The three remaining members of the Christian Peacemakers Team have been freed in Iraq after being held as hostages for almost four months. They were seized last November along with the U.S. peace activist Tom Fox whose body was found in Baghdad two weeks ago. We speak with the co-director of Christian Peacemaker Teams in Canada. [includes rush transcript]
In Iraq, three members of the Christian Peacemakers Team have been freed after being held as hostages for almost four months. British Foreign Secretary Jack Straw announced the men had been rescued earlier today. The exact circumstances of their release remains unclear. According to a statement from the Christian Peacemaker Teams, no one was hurt in the rescue. The rescued men are Norman Kember of Britain, and James Loney and Harmeet Singh Sooden, both of Canada. Across the globe, families and friends of the men have been rejoicing.
The men were seized in Baghdad last November along with the U.S. peace activist Tom Fox whose body was found in Baghdad two weeks ago. He had been shot and his body was dumped on a Baghdad street. The peace activists are all members of the humanitarian group The Christian Peacemaker Teams which has been documenting the abuse of Iraqi detainees and working with the families of prisoners. The CPT were the first to publicly denounce the torture of Iraqi people at the hands of U.S. forces, long before the media revealed what was happening at Abu Ghraib.
- Doug Pritchard, co-director of Christian Peacemaker Teams in Canada.
This is a rush transcript. Copy may not be in its final form.
AMY GOODMAN: We go now to Canada to the co-director of the Christian Peacemaker Team, Doug Pritchard. Welcome to Democracy Now! Doug, are you with us?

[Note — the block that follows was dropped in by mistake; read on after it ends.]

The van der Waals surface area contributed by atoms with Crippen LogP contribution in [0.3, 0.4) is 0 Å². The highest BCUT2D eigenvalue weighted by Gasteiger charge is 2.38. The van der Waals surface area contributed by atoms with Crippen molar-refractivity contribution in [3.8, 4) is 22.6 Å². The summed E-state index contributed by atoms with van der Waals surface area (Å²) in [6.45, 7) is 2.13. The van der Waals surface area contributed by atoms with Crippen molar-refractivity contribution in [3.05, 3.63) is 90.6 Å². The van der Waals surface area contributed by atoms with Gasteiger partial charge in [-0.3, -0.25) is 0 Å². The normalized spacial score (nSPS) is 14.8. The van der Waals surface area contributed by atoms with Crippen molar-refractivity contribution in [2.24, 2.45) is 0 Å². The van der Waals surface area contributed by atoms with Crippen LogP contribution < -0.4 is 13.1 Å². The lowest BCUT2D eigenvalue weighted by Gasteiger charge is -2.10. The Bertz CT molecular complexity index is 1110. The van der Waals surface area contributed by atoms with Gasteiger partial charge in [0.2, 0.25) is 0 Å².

DOUG PRITCHARD: Good morning.
AMY GOODMAN: It’s good to have you with us. Can you talk about what you know at this point about the freeing of the three members of the Christian Peacemaker Team?
DOUG IRELAND: We don’t have a lot of details to hand, ourselves. Our remaining team in Baghdad is actually meeting with the released men, as we speak. And I hope to hear more from them later today. What we have heard is that there was no violence in securing their release. No shots were fired. And, in fact, there were no captors present with our three men, as coalition forces arrived. So we’re very grateful that there was no loss of life or injury in securing this release.
AMY GOODMAN: What we heard, the news reports we heard today, that Britain is saying it was a multinational force that moved in. Was it true you heard that they were led by one of the people who were holding them captive?
DOUG PRITCHARD: We have heard those reports, but we don’t have any confirmation.
AMY GOODMAN: And what is the response of the families?
DOUG PRITCHARD: Certainly, we, as their colleagues, are delighted. We know their families are delighted. But it is tempered, for all of us, by the loss of Tom Fox. We had hoped for a joyful reunion of all four of our men with their families, so today is somewhat bittersweet. But it is certainly a time to celebrate this release, as we also mourn the loss of Tom.
AMY GOODMAN: Well, we want to thank you very much for being with us. We also understand from the reports that Norman Kember might be in better shape — the oldest of the three — than the other two men who are in hospital. Have they been released from the hospital?
DOUG PRITCHARD: Yes, they have. And we were told that—
AMY GOODMAN: James Loney and Harmeet Singh Sooden.
DOUG PRITCHARD: Yes, that they were just in for check-ups and that they are remarkably well, and they’re now having lunch on the grounds of the British embassy with our other Baghdad teammates.
AMY GOODMAN: We want to thank you for being with us.
DOUG PRITCHARD: Thank you.
AMY GOODMAN: That is Doug Pritchard, co-director of the Christian Peacemaker Teams in Canada.
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